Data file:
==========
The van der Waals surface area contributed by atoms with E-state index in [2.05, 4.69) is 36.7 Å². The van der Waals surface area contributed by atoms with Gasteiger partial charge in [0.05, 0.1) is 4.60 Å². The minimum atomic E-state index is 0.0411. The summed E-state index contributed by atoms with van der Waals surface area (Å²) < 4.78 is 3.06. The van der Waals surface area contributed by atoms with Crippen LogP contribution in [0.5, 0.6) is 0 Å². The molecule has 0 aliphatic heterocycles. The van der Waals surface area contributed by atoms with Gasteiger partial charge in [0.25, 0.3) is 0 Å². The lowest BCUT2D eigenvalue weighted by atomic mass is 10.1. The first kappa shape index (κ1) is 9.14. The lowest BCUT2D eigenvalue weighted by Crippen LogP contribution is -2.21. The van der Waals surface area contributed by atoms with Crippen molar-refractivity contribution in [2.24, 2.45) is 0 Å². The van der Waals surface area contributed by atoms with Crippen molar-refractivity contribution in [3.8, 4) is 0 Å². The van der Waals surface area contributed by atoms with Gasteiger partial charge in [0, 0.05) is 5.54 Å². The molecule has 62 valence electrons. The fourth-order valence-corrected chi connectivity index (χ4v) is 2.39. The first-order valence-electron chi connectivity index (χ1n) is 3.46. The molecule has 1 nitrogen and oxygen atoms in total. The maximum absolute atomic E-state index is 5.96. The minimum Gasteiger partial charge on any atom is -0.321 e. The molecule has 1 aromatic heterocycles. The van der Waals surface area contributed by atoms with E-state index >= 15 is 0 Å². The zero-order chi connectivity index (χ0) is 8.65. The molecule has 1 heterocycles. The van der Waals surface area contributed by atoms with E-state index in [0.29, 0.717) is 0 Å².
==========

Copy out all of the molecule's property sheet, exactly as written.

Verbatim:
The van der Waals surface area contributed by atoms with E-state index in [2.05, 4.69) is 36.7 Å². The van der Waals surface area contributed by atoms with Gasteiger partial charge in [0.05, 0.1) is 4.60 Å². The minimum atomic E-state index is 0.0411. The summed E-state index contributed by atoms with van der Waals surface area (Å²) < 4.78 is 3.06. The van der Waals surface area contributed by atoms with Crippen LogP contribution in [0.5, 0.6) is 0 Å². The molecule has 0 aliphatic heterocycles. The van der Waals surface area contributed by atoms with Gasteiger partial charge in [0.25, 0.3) is 0 Å². The lowest BCUT2D eigenvalue weighted by atomic mass is 10.1. The first kappa shape index (κ1) is 9.14. The lowest BCUT2D eigenvalue weighted by Crippen LogP contribution is -2.21. The van der Waals surface area contributed by atoms with Crippen molar-refractivity contribution in [2.24, 2.45) is 0 Å². The van der Waals surface area contributed by atoms with Crippen molar-refractivity contribution in [3.8, 4) is 0 Å². The van der Waals surface area contributed by atoms with Gasteiger partial charge in [0, 0.05) is 5.54 Å². The molecule has 62 valence electrons. The fourth-order valence-corrected chi connectivity index (χ4v) is 2.39. The first-order valence-electron chi connectivity index (χ1n) is 3.46. The molecule has 1 nitrogen and oxygen atoms in total. The maximum absolute atomic E-state index is 5.96. The minimum Gasteiger partial charge on any atom is -0.321 e. The molecule has 1 aromatic heterocycles. The van der Waals surface area contributed by atoms with E-state index >= 15 is 0 Å². The zero-order chi connectivity index (χ0) is 8.65. The molecule has 1 heterocycles. The van der Waals surface area contributed by atoms with E-state index in [0.29, 0.717) is 0 Å².